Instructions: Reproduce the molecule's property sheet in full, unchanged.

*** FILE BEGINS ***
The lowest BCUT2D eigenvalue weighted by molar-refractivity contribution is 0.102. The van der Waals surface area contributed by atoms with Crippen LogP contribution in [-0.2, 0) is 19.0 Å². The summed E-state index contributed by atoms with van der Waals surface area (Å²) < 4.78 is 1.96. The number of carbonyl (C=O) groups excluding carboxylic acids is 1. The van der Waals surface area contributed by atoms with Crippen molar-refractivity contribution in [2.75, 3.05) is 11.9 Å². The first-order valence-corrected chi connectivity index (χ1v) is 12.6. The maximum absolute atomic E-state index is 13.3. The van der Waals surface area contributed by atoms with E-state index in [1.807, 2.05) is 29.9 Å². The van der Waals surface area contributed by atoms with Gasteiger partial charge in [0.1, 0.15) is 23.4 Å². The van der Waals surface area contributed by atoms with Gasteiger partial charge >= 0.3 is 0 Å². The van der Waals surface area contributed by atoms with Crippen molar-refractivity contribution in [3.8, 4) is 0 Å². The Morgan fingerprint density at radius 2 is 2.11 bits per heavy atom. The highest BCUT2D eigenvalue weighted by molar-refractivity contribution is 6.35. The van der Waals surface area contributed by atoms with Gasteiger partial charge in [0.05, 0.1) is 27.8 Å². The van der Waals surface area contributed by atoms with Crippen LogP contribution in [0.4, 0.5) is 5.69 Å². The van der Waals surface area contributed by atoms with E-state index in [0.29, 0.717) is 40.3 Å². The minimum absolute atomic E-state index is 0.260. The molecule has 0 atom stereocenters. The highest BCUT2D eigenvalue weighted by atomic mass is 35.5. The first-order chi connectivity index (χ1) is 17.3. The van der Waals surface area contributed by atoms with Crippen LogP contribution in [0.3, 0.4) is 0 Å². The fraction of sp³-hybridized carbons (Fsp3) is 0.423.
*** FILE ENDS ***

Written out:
The lowest BCUT2D eigenvalue weighted by molar-refractivity contribution is 0.102. The van der Waals surface area contributed by atoms with Crippen LogP contribution in [-0.2, 0) is 19.0 Å². The summed E-state index contributed by atoms with van der Waals surface area (Å²) < 4.78 is 1.96. The number of carbonyl (C=O) groups excluding carboxylic acids is 1. The van der Waals surface area contributed by atoms with Crippen molar-refractivity contribution in [2.75, 3.05) is 11.9 Å². The first-order valence-corrected chi connectivity index (χ1v) is 12.6. The maximum absolute atomic E-state index is 13.3. The van der Waals surface area contributed by atoms with E-state index in [1.807, 2.05) is 29.9 Å². The van der Waals surface area contributed by atoms with Gasteiger partial charge in [0.1, 0.15) is 23.4 Å². The van der Waals surface area contributed by atoms with Gasteiger partial charge >= 0.3 is 0 Å². The van der Waals surface area contributed by atoms with Crippen molar-refractivity contribution in [3.8, 4) is 0 Å². The Morgan fingerprint density at radius 2 is 2.11 bits per heavy atom. The highest BCUT2D eigenvalue weighted by molar-refractivity contribution is 6.35. The van der Waals surface area contributed by atoms with Gasteiger partial charge in [0.05, 0.1) is 27.8 Å². The van der Waals surface area contributed by atoms with Crippen LogP contribution in [0.4, 0.5) is 5.69 Å². The van der Waals surface area contributed by atoms with E-state index in [0.29, 0.717) is 40.3 Å². The minimum absolute atomic E-state index is 0.260. The molecule has 0 atom stereocenters. The highest BCUT2D eigenvalue weighted by atomic mass is 35.5. The first-order chi connectivity index (χ1) is 17.3. The van der Waals surface area contributed by atoms with Crippen LogP contribution in [0.3, 0.4) is 0 Å². The fraction of sp³-hybridized carbons (Fsp3) is 0.423.